film review
Arts and Entertainment
Reawakening: can Jon Hamm’s Don Draper find enlightenment in the final ‘Mad Men’?
tv reviewNot quite, but it's an enlightening finale for Don Draper spoiler alert
Have you tried new the Independent Digital Edition apps?
Arts and Entertainment

ebooksNow available in paperback
Arts and Entertainment

ebooks
Arts and Entertainment
Breakfast Show’s Nick Grimshaw

Radio
Arts and Entertainment

Eurovision
Arts and Entertainment
'Youth' cast members Paul Dano, Jane Fonda, Harvey Keitel, Rachel Weisz, and Michael Caine pose for photographers at Cannes Film Festival
film
Arts and Entertainment
Adam West as Batman and Burt Ward and Robin in the 1960s Batman TV show

Comics
Arts and Entertainment
I am flute: Azeem Ward and his now-famous instrument
music
Arts and Entertainment
A glass act: Dr Chris van Tulleken (left) and twin Xand get set for their drinking challenge
TV review
Arts and Entertainment
MIA perform at Lovebox 2014 in London Fields, Hackney

music
Arts and Entertainment
Finnish punk band PKN hope to enter Eurovision 2015 and raise awareness for Down's Syndrome

eurovision
Arts and Entertainment
William Shakespeare on the cover of John Gerard's The Herball or Generall Historie of Plantes

books
Arts and Entertainment

Game of Thrones review
Arts and Entertainment
Grayson Perry dedicates his Essex home to Julie

Potter's attempt to create an Essex Taj Mahal was a lovely treat

tv
Arts and Entertainment
A scene from the original Swedish version of the sci-fi TV drama ‘Real Humans’
tv
Arts and Entertainment
Hugh Keays-Byrne plays Immortan Joe, the terrifying gang leader, in the new film
filmActor who played Toecutter returns - but as a different villain in reboot
Arts and Entertainment
Charlize Theron as Imperator Furiosa in Mad Max: Fury Road
film
Arts and Entertainment
Jessica Hynes in W1A
tvReview: Perhaps the creators of W1A should lay off the copy and paste function spoiler alert
Arts and Entertainment
Power play: Mitsuko Uchida in concert

classical
Arts and Entertainment
Dangerous liaisons: Dominic West, Jake Richard Siciliano, Maura Tierney and Leya Catlett in ‘The Affair’ – a contradictory drama but one which is sure to reel the viewers in
TV review
Arts and Entertainment
Richard Herring, pictured performing at the Edinburgh Fringe Festival two years ago
comedy
Arts and Entertainment
Music freak: Max Runham in the funfair band
theatre
Arts and Entertainment
film 'I felt under-used by Hollywood'
Latest stories from i100
Have you tried new the Independent Digital Edition apps?

ES Rentals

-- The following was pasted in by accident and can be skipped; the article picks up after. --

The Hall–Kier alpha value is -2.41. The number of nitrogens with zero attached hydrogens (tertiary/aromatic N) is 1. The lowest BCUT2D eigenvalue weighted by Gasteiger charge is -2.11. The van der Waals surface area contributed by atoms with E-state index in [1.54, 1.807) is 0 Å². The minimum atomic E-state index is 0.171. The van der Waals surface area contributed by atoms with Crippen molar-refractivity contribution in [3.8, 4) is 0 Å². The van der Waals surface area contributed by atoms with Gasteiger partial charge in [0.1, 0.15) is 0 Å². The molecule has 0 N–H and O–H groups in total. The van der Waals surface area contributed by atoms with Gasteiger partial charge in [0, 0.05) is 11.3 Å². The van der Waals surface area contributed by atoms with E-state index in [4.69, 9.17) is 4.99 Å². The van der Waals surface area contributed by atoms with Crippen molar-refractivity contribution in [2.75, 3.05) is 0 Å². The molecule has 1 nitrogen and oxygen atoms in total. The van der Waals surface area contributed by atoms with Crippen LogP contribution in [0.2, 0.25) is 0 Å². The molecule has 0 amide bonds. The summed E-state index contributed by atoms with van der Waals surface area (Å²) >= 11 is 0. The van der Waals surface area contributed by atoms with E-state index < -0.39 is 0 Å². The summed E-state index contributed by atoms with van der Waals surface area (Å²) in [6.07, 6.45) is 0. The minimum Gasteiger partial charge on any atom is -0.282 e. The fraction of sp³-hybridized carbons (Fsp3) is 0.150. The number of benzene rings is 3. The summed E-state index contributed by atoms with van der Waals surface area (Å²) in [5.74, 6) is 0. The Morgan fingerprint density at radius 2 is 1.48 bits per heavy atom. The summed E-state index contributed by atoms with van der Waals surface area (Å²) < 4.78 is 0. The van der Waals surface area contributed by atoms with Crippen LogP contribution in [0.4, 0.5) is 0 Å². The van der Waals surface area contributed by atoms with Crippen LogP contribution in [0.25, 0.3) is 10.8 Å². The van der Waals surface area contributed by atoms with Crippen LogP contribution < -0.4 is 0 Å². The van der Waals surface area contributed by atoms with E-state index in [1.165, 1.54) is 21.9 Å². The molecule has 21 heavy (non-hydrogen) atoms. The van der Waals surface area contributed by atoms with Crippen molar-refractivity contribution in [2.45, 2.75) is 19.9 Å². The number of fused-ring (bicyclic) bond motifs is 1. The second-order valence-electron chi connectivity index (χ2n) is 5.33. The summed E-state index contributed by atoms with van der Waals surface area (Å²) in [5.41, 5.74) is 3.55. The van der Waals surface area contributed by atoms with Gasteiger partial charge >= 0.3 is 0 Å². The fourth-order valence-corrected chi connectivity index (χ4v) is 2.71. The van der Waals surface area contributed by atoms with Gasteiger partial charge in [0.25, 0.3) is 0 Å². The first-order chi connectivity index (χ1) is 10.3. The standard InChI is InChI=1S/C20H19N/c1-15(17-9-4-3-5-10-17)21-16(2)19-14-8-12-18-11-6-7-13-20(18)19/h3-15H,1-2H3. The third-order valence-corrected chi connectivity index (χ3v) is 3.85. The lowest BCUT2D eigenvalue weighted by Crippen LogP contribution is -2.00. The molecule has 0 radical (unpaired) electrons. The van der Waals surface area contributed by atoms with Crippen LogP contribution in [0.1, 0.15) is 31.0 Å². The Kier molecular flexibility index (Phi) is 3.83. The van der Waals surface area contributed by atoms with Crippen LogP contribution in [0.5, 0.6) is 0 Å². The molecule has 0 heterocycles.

Independent Dating
    and  

    By clicking 'Search' you
    are agreeing to our
    Terms of Use.

    Abuse - and the hell that came afterwards

    Abuse - and the hell that follows

    James Rhodes on the extraordinary legal battle to publish his memoir
    Why we need a 'tranquility map' of England, according to campaigners

    It's oh so quiet!

    The case for a 'tranquility map' of England
    'Timeless fashion': It may be a paradox, but the industry loves it

    'Timeless fashion'

    It may be a paradox, but the industry loves it
    If the West needs a bridge to the 'moderates' inside Isis, maybe we could have done with Osama bin Laden staying alive after all

    Could have done with Osama bin Laden staying alive?

    Robert Fisk on the Fountainheads of World Evil in 2011 - and 2015
    New exhibition celebrates the evolution of swimwear

    Evolution of swimwear

    From bathing dresses in the twenties to modern bikinis
    Sun, sex and an anthropological study: One British academic's summer of hell in Magaluf

    Sun, sex and an anthropological study

    One academic’s summer of hell in Magaluf
    From Shakespeare to Rising Damp... to Vicious

    Frances de la Tour's 50-year triumph

    'Rising Damp' brought De la Tour such recognition that she could be forgiven if she'd never been able to move on. But at 70, she continues to flourish - and to beguile
    'That Whitsun, I was late getting away...'

    Ian McMillan on the Whitsun Weddings

    This weekend is Whitsun, and while the festival may no longer resonate, Larkin's best-loved poem, lives on - along with the train journey at the heart of it
    Kathryn Williams explores the works and influences of Sylvia Plath in a new light

    Songs from the bell jar

    Kathryn Williams explores the works and influences of Sylvia Plath
    How one man's day in high heels showed him that Cannes must change its 'no flats' policy

    One man's day in high heels

    ...showed him that Cannes must change its 'flats' policy
    Is a quiet crusade to reform executive pay bearing fruit?

    Is a quiet crusade to reform executive pay bearing fruit?

    Dominic Rossi of Fidelity says his pressure on business to control rewards is working. But why aren’t other fund managers helping?
    The King David Hotel gives precious work to Palestinians - unless peace talks are on

    King David Hotel: Palestinians not included

    The King David is special to Jerusalem. Nick Kochan checked in and discovered it has some special arrangements, too
    More people moving from Australia to New Zealand than in the other direction for first time in 24 years

    End of the Aussie brain drain

    More people moving from Australia to New Zealand than in the other direction for first time in 24 years
    Meditation is touted as a cure for mental instability but can it actually be bad for you?

    Can meditation be bad for you?

    Researching a mass murder, Dr Miguel Farias discovered that, far from bringing inner peace, meditation can leave devotees in pieces
    Eurovision 2015: Australians will be cheering on their first-ever entrant this Saturday

    Australia's first-ever Eurovision entrant

    Australia, a nation of kitsch-worshippers, has always loved the Eurovision Song Contest. Maggie Alderson says it'll fit in fine